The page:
The data in databases is often organized in pages. These pages are almost universally aligned with memory boundaries for memory and cache management. Choosing 2^n sizes for your data is good to optimize the use of space in your database.

Note: Depending on the RDBMS engine, 256 may not be the best choice for variable-length strings from the memory alignment perspective, because the length of the string takes space as well, i.e. a varchar(256) takes up 258 bytes.

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Unless the data sizes are fixed (char/nchar), this doesn't hold true for varying length columns, which are far more likely to be defined using these magic numbers, and which are rarely populated completely and therefore do not evenly fill a page in nice little blocks. – Aaron Bertrand Feb 23 '12 at 3:45
@AaronBertrand That's the point I tried to make in the note at the end of the answer: 2^n numbers for varchar columns is unlikely to help with page alignment. – dasblinkenlight Feb 23 '12 at 3:50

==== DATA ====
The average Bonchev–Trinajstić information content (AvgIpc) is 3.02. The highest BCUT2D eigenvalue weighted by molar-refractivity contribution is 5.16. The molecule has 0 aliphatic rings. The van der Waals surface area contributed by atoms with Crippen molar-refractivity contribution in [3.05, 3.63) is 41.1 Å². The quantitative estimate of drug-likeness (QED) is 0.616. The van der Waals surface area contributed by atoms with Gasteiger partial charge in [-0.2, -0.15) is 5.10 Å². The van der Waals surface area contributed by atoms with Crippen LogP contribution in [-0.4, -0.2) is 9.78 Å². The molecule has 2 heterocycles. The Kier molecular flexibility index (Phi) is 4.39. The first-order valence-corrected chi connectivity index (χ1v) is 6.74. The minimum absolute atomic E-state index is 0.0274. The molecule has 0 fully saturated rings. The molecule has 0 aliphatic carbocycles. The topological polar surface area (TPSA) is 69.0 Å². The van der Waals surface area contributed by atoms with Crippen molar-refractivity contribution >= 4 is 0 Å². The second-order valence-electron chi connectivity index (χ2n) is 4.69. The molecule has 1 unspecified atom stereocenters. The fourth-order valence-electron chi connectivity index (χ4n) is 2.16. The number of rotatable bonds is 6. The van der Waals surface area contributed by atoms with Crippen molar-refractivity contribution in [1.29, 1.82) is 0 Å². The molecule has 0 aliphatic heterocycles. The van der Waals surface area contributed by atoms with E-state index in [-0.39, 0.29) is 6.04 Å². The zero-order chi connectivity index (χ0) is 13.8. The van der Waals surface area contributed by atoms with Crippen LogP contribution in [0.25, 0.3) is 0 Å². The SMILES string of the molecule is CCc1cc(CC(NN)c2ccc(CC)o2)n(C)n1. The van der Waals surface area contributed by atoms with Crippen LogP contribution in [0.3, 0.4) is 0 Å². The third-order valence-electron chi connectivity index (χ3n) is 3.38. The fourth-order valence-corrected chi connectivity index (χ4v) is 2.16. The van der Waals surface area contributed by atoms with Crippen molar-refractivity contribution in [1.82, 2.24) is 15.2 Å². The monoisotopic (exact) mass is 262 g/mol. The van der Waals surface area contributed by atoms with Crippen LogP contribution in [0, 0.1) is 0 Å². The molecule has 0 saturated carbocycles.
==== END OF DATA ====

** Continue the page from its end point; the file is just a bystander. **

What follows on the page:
Sorry, I started my comment after finishing the first paragraph. Suggest saying something about "fixed data" instead of just "data" in case other people also don't read your note. :-) – Aaron Bertrand Feb 23 '12 at 3:52

It is more habit than anything. There is nothing magic about varchar(32) or varchar(64), similarly there is nothing magic about the defaults the visual tools try to make you use instead (e.g. varchar(50)). A lot of these upper bounds have been ingrained into people's heads since 640k would be enough memory for anyone and we really needed to worry about every single byte.

In a lot of cases it comes down to a common ground. In a previous system I worked in the product managers had no idea what their requirements were. They wanted to store a name, but they didn't know what the domain of names really consisted of - but one of them stated that they had heard of a last name > 50 characters, so he knew it had to be more than 32 and more than 50. We came back with 64, he agreed that was enough, and that is what is still there today AFAIK.